Amazon Attribution – My Initial ResultsOct 28, 2022
I first started using Amazon Attribution tracking links in my Facebook Ads on October 3rd, so I've had them in place for just over 3 weeks now.
And today, I thought I'd share my initial thoughts, findings and best practices with you.
If you don't have Amazon Attribution setup yet with your Facebook Ads, I highly recommend doing so ASAP. You can watch my free walk-through video on setting up Amazon Attribution here.
Let's dive into it...
#1: Data Lag
Let's first address the elephant in the room. There is a definite lag in the data coming into the Amazon Attribution dashboard, which is to be expected, especially whilst this new tool is in Beta.
With time, I would hope the data lag improves, but as it stands, I'm finding it's taking 24-36 hours for the data to stabilize in Amazon Attribution.
Not a huge issue, but it does mean you'll have to wait longer than you might like to see if your Facebook Ads are actually working (i.e. converting into orders and/or borrows).
#2: Expect Some Unsatisfactory Results
You may be disappointed in the conversions you're seeing in your Amazon Attribution dashboard (I know I have been on some days).
Whether this is some form of data loss, or just variance in Ad performance (which does happen), I don't know. But I've had some days where the Facebook Ads generated 2 orders and other days, where they generated 25 orders, as you can see from the screenshot below.
But use this data to optimize your Facebook Ads accordingly.
#3: Setting Up Your Amazon Attribution Links
I've found this to be a relatively seamless process, to be honest, as you'll see from the Amazon Attribution setup video here.
Once you get your head around the difference between Campaigns and Ad Groups and how to structure those according to your Facebook Ads Campaigns and Ad Sets and Ads, it becomes second nature.
#4: Add All Books In A Series To Each Link
This is more of a best practice than an observation...
To help with full attribution, I 100% recommend that you attach all books in a series to each link.
For example, if you're advertising Book 1 of a 5-book series with Facebook Ads, I would suggest attaching all 5 books to each individual Amazon Attribution link where you're sending people to Book 1 of your series.
This way, when someone clicks on your Facebook Ad for Book 1, but purchases Book 2 instead, or borrows Book 3 as part of their Kindle Unlimited subscription, these orders and page reads will still be attributable to that Facebook Ad for Book 1.
On top of this, continuing with the same example as above, if someone buys or borrows Book 1 directly from your Facebook Ad, and within the 14-day attribution window, buys or borrows Book 2 of the series (or any other book in that series), these orders and borrows will be attributable to that Facebook Ad too.
By setting up your Amazon Attribution links this way, you'll benefit from seeing read-through data, which is incredibly valuable.
#5: Create A Unique Amazon Attribution Link For Each Ad
Rather than having one Amazon Attribution link for each Facebook Ad Set or Campaign, create one specific link for each individual Ad.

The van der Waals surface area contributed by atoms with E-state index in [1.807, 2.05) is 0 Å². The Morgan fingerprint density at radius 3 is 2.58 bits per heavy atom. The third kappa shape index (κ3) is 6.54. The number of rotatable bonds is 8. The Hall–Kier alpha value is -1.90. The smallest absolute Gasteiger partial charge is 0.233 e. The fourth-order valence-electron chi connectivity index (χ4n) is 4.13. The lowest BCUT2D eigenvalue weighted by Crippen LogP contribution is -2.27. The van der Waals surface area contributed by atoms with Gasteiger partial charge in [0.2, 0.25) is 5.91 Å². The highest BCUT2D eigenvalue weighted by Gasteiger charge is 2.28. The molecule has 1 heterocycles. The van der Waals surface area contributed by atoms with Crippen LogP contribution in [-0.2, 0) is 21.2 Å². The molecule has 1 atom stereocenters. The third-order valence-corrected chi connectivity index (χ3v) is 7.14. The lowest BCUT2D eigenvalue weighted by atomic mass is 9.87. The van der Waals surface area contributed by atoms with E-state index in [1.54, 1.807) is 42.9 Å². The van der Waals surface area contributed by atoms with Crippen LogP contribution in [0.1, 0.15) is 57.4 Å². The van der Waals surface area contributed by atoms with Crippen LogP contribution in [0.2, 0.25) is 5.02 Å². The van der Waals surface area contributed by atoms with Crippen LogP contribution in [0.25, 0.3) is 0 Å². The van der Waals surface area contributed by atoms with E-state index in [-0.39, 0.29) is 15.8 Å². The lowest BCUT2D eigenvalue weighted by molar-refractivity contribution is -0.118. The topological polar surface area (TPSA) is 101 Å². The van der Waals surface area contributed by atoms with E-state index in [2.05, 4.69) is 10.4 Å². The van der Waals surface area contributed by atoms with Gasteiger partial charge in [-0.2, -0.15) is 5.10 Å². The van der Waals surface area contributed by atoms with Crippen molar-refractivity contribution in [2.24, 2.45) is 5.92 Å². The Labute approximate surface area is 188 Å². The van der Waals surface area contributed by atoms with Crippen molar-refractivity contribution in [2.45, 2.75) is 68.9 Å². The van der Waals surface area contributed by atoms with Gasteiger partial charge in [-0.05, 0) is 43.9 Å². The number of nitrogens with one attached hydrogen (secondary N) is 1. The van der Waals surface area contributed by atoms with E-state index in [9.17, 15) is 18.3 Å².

Yes, it takes a little extra setup time and more time to look at the data, but this way, you'll know how each specific Ad is performing and therefore, be able to turn off the poor performers and double-down on the winners.
This is priceless data that can save you $100's, even $1,000's of dollars per month, depending on how much you're spending on Facebook Ads.
#6: Using Amazon Attribution Links With Old Facebook Ads
I have a couple of Facebook Ads that have been running for 2-3 months now which aren't using Amazon Attribution links, so I can't track the orders and page reads these Ads are generating.
If I were to change the links in these Ads to Amazon Attribution links, I would lose all the social proof on them (currently at around 10,000 reactions and 3,000 comments).
I'm spending £90 ($105 approx) per day on these 2 Ads, so I'm not overly keen on dropping these just yet until I build up the data of the new Ads I'm working on that do have the Amazon Attribution links.
So, if you have Ads with lots of social proof that you don't want to lose, then, unfortunately, you're going to have to live without the tracking data.
Social proof is great and definitely helps with CPCs, CTRs, conversions, etc, but we're sacrificing their tracking capability and don't know for sure if they are actually working.
That's a risk you'll have to take though if, like me, you don't want to lose the social proof.
To Wrap Up...
I can honestly say, without a shadow of a doubt, that using Amazon Attribution has dramatically improved the performance of the Facebook Ads I'm running for my wife's books:
Rankings before Amazon Attribution:
Amazon.com: 2,500 - 4,000
Amazon.co.uk: 5,000 - 10,000
Rankings with Amazon Attribution:
Amazon.com: 1,000 - 2,000
Amazon.co.uk: 500 - 2,000
And the reason for this? I know what my Facebook Ads are doing. I'm not guessing, which is what we were doing before Amazon Attribution.
I hope you've found this little roundup useful and have some takeaways you can implement into your Amazon Attribution/Facebook Ads.
To learn how to set up Amazon Attribution for your Facebook Ads (or any other form of off-Amazon marketing/advertising for that matter), I've created a video walking you through the process step-by-step here.
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